Four-Wheeled Fetish 

Tokyo Drift: Faster and Furiouser!

For car-lovers, The Fast and the Furious franchise has always provided two necessities: sweet cars and sweet pieces of ass. The first F&F was a cartoony thrill featuring hot American muscle under the hood as well as behind the wheel (Vin Diesel and Paul Walker). The Vin-less sequel, 2 Fast 2 Furious, faltered from an underwhelming script and over-the-top visuals. But this time around, the franchise has been rebuilt from the ground up—and not only is The Fast and the Furious: Tokyo Drift faster, it's got "furious" to spare.

Lucas Black (who you may remember from the awesome, short-lived TV show American Gothic) is an American hillbilly who can't keep his foot off the pedal, so he's sent to stay with his pop in Tokyo. Though banned from climbing behind the wheel, he falls in with a group of Yakuza-connected street racers who specialize in "drifting"—managing hairpin turns with the perfect application of gas and brake. And while the first two F&Fs were fuel-injected crime sprees, Tokyo Drift is a revved-up, fish-out-of-water story that has more in common with Rebel Without a Cause than The French Connection.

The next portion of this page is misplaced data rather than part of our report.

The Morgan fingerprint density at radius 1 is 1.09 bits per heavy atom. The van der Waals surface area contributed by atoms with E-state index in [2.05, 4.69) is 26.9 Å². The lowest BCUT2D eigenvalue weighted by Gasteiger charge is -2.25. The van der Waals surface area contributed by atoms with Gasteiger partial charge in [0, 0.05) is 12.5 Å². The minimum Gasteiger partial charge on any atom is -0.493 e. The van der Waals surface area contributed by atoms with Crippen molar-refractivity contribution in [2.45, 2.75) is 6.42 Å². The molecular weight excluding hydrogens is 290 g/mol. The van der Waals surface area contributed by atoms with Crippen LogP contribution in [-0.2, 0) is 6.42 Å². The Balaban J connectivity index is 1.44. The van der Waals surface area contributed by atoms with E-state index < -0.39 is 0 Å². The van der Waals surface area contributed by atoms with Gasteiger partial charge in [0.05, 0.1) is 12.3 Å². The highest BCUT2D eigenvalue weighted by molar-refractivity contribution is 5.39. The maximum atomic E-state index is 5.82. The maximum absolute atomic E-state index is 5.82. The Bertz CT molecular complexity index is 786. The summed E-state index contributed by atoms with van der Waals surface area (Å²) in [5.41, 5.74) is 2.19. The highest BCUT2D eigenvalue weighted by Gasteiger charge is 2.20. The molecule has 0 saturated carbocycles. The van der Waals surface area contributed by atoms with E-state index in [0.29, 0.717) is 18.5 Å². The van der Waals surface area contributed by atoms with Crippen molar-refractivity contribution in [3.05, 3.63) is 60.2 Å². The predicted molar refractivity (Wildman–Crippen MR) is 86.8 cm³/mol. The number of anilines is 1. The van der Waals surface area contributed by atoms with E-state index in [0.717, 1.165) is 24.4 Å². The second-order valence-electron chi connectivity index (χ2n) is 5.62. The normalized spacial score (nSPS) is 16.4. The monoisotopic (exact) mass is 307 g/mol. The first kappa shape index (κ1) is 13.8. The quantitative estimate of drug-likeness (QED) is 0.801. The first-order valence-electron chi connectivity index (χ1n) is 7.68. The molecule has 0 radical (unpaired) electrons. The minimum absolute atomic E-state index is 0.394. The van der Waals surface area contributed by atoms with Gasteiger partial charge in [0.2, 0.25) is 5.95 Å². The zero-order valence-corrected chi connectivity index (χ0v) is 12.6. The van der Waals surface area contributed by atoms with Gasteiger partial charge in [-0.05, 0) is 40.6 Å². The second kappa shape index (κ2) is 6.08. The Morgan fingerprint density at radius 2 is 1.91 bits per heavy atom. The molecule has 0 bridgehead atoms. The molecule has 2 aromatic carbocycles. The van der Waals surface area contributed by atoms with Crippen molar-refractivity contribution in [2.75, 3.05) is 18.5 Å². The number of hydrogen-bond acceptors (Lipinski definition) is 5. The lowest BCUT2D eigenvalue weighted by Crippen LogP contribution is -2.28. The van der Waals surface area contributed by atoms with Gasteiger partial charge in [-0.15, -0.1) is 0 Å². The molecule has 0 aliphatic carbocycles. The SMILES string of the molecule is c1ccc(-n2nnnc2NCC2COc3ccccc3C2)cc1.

Black is a charmer, as is his co-star Bow Wow—but the entire cast shines, including a menacing Sonny Chiba as the Yakuza boss. But the real star of Tokyo Drift is Tokyo itself—while the sleek Japanese imports in previous F&Fs looked cartoonish in the States, in Tokyo they're right at home alongside the candy-colored pop of sidewalk vending machines and pachinko parlors. Like the city itself, the racing is claustrophobic—a white-knuckled, John Woo-inspired chase through parking garages and curvy mountain passes. At its heart, Tokyo Drift is a giggly videogame of a flick, with hot CG, tight direction, a thoughtful script, and—of course—plenty of sweet cars and sweet ass.

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